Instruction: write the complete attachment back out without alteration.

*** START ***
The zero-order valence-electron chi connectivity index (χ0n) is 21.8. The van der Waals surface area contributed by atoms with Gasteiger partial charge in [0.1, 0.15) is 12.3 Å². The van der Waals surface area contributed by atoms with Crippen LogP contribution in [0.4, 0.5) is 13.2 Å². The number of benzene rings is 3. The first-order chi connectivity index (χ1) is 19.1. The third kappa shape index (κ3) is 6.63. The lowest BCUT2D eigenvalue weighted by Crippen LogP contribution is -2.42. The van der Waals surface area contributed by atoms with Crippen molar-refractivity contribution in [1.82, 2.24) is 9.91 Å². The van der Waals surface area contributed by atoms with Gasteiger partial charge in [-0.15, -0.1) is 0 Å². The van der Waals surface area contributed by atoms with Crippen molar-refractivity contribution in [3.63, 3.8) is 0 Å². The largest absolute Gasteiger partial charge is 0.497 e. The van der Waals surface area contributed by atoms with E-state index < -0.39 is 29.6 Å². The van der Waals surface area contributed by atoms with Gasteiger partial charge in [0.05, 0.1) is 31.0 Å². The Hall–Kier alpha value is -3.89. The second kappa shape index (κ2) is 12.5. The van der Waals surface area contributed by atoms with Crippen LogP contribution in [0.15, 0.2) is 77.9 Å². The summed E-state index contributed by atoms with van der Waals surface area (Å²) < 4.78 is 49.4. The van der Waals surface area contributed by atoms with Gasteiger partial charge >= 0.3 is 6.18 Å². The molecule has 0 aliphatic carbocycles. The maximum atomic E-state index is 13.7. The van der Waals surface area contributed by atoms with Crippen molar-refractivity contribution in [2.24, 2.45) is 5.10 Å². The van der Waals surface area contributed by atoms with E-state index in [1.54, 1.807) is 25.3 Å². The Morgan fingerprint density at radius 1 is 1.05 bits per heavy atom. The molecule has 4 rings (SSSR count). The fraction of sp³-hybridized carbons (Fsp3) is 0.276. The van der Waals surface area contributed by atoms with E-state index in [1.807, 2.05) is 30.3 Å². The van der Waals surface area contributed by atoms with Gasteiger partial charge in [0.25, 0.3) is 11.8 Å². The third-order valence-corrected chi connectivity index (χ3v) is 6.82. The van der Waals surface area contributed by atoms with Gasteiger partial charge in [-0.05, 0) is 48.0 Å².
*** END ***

The zero-order valence-electron chi connectivity index (χ0n) is 21.8. The van der Waals surface area contributed by atoms with Gasteiger partial charge in [0.1, 0.15) is 12.3 Å². The van der Waals surface area contributed by atoms with Crippen LogP contribution in [0.4, 0.5) is 13.2 Å². The number of benzene rings is 3. The first-order chi connectivity index (χ1) is 19.1. The third kappa shape index (κ3) is 6.63. The lowest BCUT2D eigenvalue weighted by Crippen LogP contribution is -2.42. The van der Waals surface area contributed by atoms with Crippen molar-refractivity contribution in [1.82, 2.24) is 9.91 Å². The van der Waals surface area contributed by atoms with Gasteiger partial charge in [-0.15, -0.1) is 0 Å². The van der Waals surface area contributed by atoms with Crippen molar-refractivity contribution in [3.63, 3.8) is 0 Å². The largest absolute Gasteiger partial charge is 0.497 e. The van der Waals surface area contributed by atoms with E-state index < -0.39 is 29.6 Å². The van der Waals surface area contributed by atoms with Gasteiger partial charge in [0.05, 0.1) is 31.0 Å². The Hall–Kier alpha value is -3.89. The second kappa shape index (κ2) is 12.5. The van der Waals surface area contributed by atoms with Crippen LogP contribution in [0.15, 0.2) is 77.9 Å². The summed E-state index contributed by atoms with van der Waals surface area (Å²) < 4.78 is 49.4. The van der Waals surface area contributed by atoms with Gasteiger partial charge >= 0.3 is 6.18 Å². The molecule has 0 aliphatic carbocycles. The maximum atomic E-state index is 13.7. The van der Waals surface area contributed by atoms with Crippen molar-refractivity contribution in [2.24, 2.45) is 5.10 Å². The van der Waals surface area contributed by atoms with E-state index in [1.54, 1.807) is 25.3 Å². The Morgan fingerprint density at radius 1 is 1.05 bits per heavy atom. The molecule has 4 rings (SSSR count). The fraction of sp³-hybridized carbons (Fsp3) is 0.276. The van der Waals surface area contributed by atoms with E-state index in [1.807, 2.05) is 30.3 Å². The van der Waals surface area contributed by atoms with Gasteiger partial charge in [0.25, 0.3) is 11.8 Å². The third-order valence-corrected chi connectivity index (χ3v) is 6.82. The van der Waals surface area contributed by atoms with Gasteiger partial charge in [-0.05, 0) is 48.0 Å².